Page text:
Characterization Exercise: Try to Be Civil!

This one was originally suggested to me by Shinali, though I’ve elaborated on it a bit.

For this characterization exercise, you’ll need two characters who, if they were to run into each other in most contexts, would be at each other’s throats—physically, verbally, or otherwise. They don’t necessarily have to be from the same world, but it would probably make it easier to make sure that their default mode is hostility.

Once you’ve got them, put them in a situation where they are required to be civil to each other. Coming up with the actual situation is part of the fun; it contextualizes the resulting scene, and what it is that’s causing them not to fight says something about who and what they are as well. Is it because there are witnesses involved? Have they gotten orders from people they respect? Do they consider themselves bound that hard by local courtesy, or oaths to behave? Is there some sort of magical compulsion in place? Are they both refraining from conflict for the same reason, or do they each come in with different reasons to keep their hands and their more obvious insults to themselves? What exactly are they forbidden from doing?

Having figured that out, write the resulting scene. How do they handle the situation requiring them to behave? What sorts of workarounds do they come up with for it? Do they respond with truncated sentences, backhanded compliments, subtle (or not-so-subtle) attempts to get the other one to start it? Is there a difference in skill between them when they do that? What happens to their character dynamic when fighting isn’t an option—or is it just delayed for when they don’t have something else influencing them? (If you’re feeling really ambitious, would any of these answers be different if they were refraining from conflict for different reasons?)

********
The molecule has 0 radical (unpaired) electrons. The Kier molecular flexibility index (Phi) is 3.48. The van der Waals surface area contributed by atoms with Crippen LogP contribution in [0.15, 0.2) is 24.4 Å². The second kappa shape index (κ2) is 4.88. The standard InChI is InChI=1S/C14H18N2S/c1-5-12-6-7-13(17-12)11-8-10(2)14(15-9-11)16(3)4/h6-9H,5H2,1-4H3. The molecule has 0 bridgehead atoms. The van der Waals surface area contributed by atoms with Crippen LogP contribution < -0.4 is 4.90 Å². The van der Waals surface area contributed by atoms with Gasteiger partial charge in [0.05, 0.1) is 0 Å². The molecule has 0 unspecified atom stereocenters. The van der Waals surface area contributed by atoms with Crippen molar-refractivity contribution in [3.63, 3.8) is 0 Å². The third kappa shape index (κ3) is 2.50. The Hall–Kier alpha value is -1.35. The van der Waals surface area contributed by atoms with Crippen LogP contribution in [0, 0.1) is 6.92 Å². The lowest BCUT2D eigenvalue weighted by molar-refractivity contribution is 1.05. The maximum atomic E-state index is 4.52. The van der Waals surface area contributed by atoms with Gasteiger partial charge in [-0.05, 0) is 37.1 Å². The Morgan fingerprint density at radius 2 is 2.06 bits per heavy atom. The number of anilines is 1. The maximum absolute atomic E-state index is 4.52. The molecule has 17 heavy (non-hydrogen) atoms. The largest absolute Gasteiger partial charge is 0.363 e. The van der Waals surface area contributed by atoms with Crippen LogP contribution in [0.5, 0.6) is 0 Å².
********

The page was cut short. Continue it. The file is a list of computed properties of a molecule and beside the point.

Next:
Have fun!

3 comments

  1. Tom Coenen says:

    Ravyn, thanks for the post.
    I play as a game master in role playing games (D&D) and I’ve had moments that enemies met and didn’t fight.
    If the meeting was unexpected for me, the characterization was decent but could have been better.
    I think I’ll try this and other exercises to improve characterization.

  2. Ravyn says:

    Thanks!

    I think part of the trick is figuring out something they want out of the meeting that isn’t the other guy’s head on a silver platter–and “getting out of the meeting without blowing cover with a display of brilliant violence” is a perfectly reasonable objective. (So is “bait the other guy into making the first move in front of witnesses so it obviously isn’t my fault and what passersby might be in our league will take my side”… but then again, my players have learned not to fall for that one.) I find with my characterizations, I have two speeds–when I’m using one of the ones I’ve been playing for ages and am utterly familiar with, I can fly by the seat of my pants, but if it’s someone I don’t know the headspace of too well, I need a plan or things disintegrate quickly. So knowing ahead, “all right, I want this, I know I can do that thing, I need to avoid the other thing, and don’t forget this character doesn’t know yet another thing–okay, good to go”–even if it takes as confusing a form as that generalization–helps a lot on an otherwise sticky character.

  3. Tom Coenen says:

    I played in an urban setting where people need to keep up their cover.

    You’re right, a new character (and new characterization) takes more planning than one you’ve played for ages.

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